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Pollinator-driven speciation in sexually deceptive Orchids


Xu, Shuqing; Schlüter, Philipp M; Schiestl, Florian P (2012). Pollinator-driven speciation in sexually deceptive Orchids. International Journal of Ecology, 2012:285081.

Abstract

Pollinator-mediated selection has been suggested to play a major role for the origin and maintenance of the species diversity in orchids. Sexually deceptive orchids are one of the prime examples for rapid, pollinator-mediated plant radiations, with many species showing little genetic differentiation, lack of postzygotic barriers, but strong prezygotic reproductive isolation. These orchids mimic mating signals of female insects and employ male insects as pollinators. This kind of sexual mimicry leads to highly specialised pollination and provides a good system for investigating the process of pollinator-driven speciation. Here, we summarise the knowledge of key processes of speciation in this group of orchids and conduct a meta-analysis on traits that contribute to species differentiation, and thus potentially to speciation. Our study suggests that pollinator shift through changes in floral scent is predominant among closely related species in sexually deceptive orchids. Such shifts can provide a mechanism for pollinator-driven speciation in plants, if the resulting floral isolation is strong. Furthermore, changes in floral scent in these orchids are likely controlled by few genes. Together these factors suggest speciation in sexually deceptive orchids may happen rapidly and even in sympatry, which may explain the remarkable species diversity observed in this plant group.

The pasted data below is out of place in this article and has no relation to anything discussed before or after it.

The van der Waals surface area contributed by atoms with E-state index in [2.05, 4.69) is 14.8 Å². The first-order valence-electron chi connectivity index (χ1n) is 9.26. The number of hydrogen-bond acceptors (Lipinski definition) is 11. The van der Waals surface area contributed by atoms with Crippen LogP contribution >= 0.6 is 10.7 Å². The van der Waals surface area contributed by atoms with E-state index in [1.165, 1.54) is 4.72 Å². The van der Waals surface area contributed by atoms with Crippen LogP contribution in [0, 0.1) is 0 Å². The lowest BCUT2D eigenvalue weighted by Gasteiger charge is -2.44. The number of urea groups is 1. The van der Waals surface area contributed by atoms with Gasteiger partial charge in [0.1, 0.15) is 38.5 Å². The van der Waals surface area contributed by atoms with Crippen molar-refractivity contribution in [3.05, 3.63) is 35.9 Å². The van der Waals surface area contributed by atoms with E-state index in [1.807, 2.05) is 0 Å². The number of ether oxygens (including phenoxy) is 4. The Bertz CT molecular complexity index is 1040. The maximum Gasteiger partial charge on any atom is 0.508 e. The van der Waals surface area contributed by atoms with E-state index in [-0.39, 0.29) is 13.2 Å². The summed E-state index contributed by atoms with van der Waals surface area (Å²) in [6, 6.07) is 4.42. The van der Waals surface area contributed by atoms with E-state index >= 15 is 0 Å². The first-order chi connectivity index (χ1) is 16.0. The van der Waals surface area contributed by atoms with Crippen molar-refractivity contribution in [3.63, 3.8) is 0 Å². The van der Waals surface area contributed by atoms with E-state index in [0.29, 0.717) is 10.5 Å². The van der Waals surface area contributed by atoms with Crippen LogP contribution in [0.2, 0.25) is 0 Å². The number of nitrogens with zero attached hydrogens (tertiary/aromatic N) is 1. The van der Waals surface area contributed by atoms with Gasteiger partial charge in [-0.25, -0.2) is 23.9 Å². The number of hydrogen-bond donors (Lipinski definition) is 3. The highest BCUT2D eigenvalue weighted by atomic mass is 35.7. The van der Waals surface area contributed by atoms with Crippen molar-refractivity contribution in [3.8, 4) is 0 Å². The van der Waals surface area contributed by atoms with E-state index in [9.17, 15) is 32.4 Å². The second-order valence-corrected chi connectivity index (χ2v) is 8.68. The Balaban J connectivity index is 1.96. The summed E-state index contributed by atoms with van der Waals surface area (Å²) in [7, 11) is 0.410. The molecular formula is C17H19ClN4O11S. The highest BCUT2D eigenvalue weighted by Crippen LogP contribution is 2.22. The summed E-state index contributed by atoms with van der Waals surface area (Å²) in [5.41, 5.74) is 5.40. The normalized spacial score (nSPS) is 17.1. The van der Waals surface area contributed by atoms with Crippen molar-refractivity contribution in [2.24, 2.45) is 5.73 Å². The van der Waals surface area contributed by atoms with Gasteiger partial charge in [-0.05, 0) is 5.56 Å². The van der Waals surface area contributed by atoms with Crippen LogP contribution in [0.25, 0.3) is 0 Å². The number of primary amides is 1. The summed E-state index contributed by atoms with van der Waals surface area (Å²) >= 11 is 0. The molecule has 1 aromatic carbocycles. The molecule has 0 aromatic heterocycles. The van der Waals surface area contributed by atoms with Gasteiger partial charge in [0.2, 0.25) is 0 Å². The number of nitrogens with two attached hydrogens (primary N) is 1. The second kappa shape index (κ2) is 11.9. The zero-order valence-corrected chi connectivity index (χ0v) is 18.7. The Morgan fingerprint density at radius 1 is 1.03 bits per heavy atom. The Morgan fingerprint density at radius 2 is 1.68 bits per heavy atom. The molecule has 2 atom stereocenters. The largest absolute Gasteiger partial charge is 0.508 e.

Pollinator-mediated selection has been suggested to play a major role for the origin and maintenance of the species diversity in orchids. Sexually deceptive orchids are one of the prime examples for rapid, pollinator-mediated plant radiations, with many species showing little genetic differentiation, lack of postzygotic barriers, but strong prezygotic reproductive isolation. These orchids mimic mating signals of female insects and employ male insects as pollinators. This kind of sexual mimicry leads to highly specialised pollination and provides a good system for investigating the process of pollinator-driven speciation. Here, we summarise the knowledge of key processes of speciation in this group of orchids and conduct a meta-analysis on traits that contribute to species differentiation, and thus potentially to speciation. Our study suggests that pollinator shift through changes in floral scent is predominant among closely related species in sexually deceptive orchids. Such shifts can provide a mechanism for pollinator-driven speciation in plants, if the resulting floral isolation is strong. Furthermore, changes in floral scent in these orchids are likely controlled by few genes. Together these factors suggest speciation in sexually deceptive orchids may happen rapidly and even in sympatry, which may explain the remarkable species diversity observed in this plant group.

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Additional indexing

Item Type:Journal Article, refereed, further contribution
Communities & Collections:07 Faculty of Science > Institute of Systematic Botany and Botanical Gardens
07 Faculty of Science > Department of Plant and Microbial Biology
Dewey Decimal Classification:580 Plants (Botany)
Language:English
Date:2012
Deposited On:07 Jun 2012 06:34
Last Modified:05 Apr 2016 15:50
Publisher:Hindawi
ISSN:1687-9708
Publisher DOI:https://doi.org/10.1155/2012/285081
Permanent URL: https://doi.org/10.5167/uzh-62777

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